The purpose of this study is to investigate the factors associated with the marked elevation of PCT observed during the early postoperative period after pediatric cardiac surgery with CPB was performed in aseptic condition. Longer ACC and CPB times and more complicated operations were observed among the patients with higher peak PCT levels. Franke et al. reported that PCT levels in patients after on-pump coronary artery bypass grafting were higher than those after off-pump coronary artery bypass surgery. Hammer et al. compared PCT levels between groups of pediatric patients with longer and shorter ACC time after cardiac surgery with CPB and concluded that SIRS induced by cardiac surgery with CPB influenced PCT levels on the first day after surgery. Similarly, Beghetti et al. reported that PCT levels were influenced by duration of CPB and ACC time. In this study, we obtained comparable results, which indicate that the elevation in PCT levels could reflect intraoperative stress.
Among the pediatric patients with higher PCT levels, we observed prolonged ICU stay and mechanical ventilation period and elevated AST and CRE levels, which are indicative of liver or kidney dysfunction. Celebi et al. reported that PCT levels were increased excessively in SIRS accompanying organ failure after CPB in pediatric cardiac surgery and postoperative PCT levels correlated well with prolonged mechanical ventilation and hospitalization. They also reported that the patients with SIRS and organ failure showed higher peak PCT levels. Beghetti et al. reported that PCT levels were influenced by the length of the mechanical ventilation period and ICU stay in children. Given these findings, we believe that PCT levels during the early postoperative period are related to postoperative severity or organ failure and can be a predictor of these. ALT level was not significantly different between the two groups. However, there were three outliers in which ALT level exceeded 1,000 mg/dl in group H. When excluding these three outliers, ALT level was significantly higher in group H (p = 0.005). Hence, the use of PCT levels in postoperative management may be helpful for determining the suitability of therapeutic interventions during the early postoperative period.
Although changes in PCT levels over time among patients in group H formed a curve with a very high peak on POD 1 (which was clearly different from that in group L), no significant differences in changes in CRP levels were identified between the two groups. Generally, the CRP response is correlated with the magnitude of surgery, and it can be a marker of tissue damage. There was no significant elevation of CRP levels among group H patients that would be indicative of severe surgical stress and tissue damage. We use steroids routinely during CPB. Although PCT is not supposed to be susceptible to steroids, CRP is. The elevation in CRP levels must thus have been masked due to the routine use of steroids during CPB. Aronen et al. found no statistical differences in concentrations between the complication and non-complication groups in their study of CRP kinetics in children undergoing open heart surgery. Therefore, PCT would be a more suitable marker of intraoperative stress and a better predictor of postoperative severity and organ dysfunction than CRP.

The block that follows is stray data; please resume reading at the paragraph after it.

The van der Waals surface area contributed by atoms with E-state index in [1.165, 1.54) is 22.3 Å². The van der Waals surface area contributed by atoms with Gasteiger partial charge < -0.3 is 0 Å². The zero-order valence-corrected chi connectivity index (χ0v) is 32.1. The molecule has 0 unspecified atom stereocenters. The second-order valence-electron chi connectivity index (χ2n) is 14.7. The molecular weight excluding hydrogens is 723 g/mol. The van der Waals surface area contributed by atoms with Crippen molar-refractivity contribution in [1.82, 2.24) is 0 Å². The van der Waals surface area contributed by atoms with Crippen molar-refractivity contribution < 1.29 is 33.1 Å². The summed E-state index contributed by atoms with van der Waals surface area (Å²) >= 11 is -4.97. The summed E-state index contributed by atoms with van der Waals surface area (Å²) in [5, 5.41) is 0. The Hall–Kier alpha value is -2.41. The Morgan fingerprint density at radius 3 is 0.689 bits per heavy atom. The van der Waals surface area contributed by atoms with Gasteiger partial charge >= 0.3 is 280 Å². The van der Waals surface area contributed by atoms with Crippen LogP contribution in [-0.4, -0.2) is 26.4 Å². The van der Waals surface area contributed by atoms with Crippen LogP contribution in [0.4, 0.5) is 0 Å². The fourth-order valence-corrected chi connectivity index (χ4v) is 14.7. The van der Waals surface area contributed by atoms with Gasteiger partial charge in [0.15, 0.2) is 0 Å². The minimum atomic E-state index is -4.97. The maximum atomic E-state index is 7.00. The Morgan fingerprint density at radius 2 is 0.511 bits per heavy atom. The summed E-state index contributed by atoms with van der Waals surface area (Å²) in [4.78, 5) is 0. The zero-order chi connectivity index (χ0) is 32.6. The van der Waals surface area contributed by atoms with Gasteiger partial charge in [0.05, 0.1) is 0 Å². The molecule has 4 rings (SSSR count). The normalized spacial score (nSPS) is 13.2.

Furthermore, in adult cases, several reports investigating changes in PCT levels showed similar results, but the absolute PCT values seem to be lower than those seen in pediatric cases[4, 5]. Although we can guess the causes, for example, pediatric patients have relatively larger surgical damage or metabolize PCT more slowly than adult patients, it remains unclear what is responsible for the differences in magnitude in PCT elevation between pediatric and adult patients.
Celebi et al. consistently observed high- or double-peak PCT curves in six infected patients after pediatric open cardiac surgery and claimed that these were suggestive of infection. Although in our study there were no cases where PCT was elevated again by POD 6, if we had observed re-elevation of PCT in measurements taken after POD 6, it would have been necessary to take infection into consideration.
In our study, we divided the patients into two groups based on peak PCT levels higher and lower than 5 ng/ml. In cases of severe infection or sepsis, 2 ng/ml is used as a cutoff value. Macrina et al. claimed that a PCT concentration greater than 0.5 ng/ml was highly suggestive of a postoperative complication following CPB in adults. However, because our pediatric cases had higher PCT levels (the highest value being 165 ng/ml), we thought it is suitable to use a cutoff value higher than that for severe infection and sepsis or for adult cases. Celebi et al. mentioned that the peak PCT of 5 had high sensitivity (100%) and specificity (95%) as the organ failure predictive cutoff values in pediatric open heart surgery.
Prolonged ACC and CPB times, prolonged mechanical ventilation period and ICU stay, and higher serum AST and CRE levels were observed among patients with peak PCT levels >5 ng/ml. PCT levels during the early postoperative period can be an index of intraoperative stress and postoperative severity and a good predictor of organ dysfunction among pediatric patients after cardiac surgery with CPB.
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The authors declare that they have no competing interests.
EM planned the study, performed the statistical analysis, and drafted the manuscript. SI helped to draft the manuscript. TS, YF, HS, and KS participated in the data collection. All authors read and approved the final manuscript.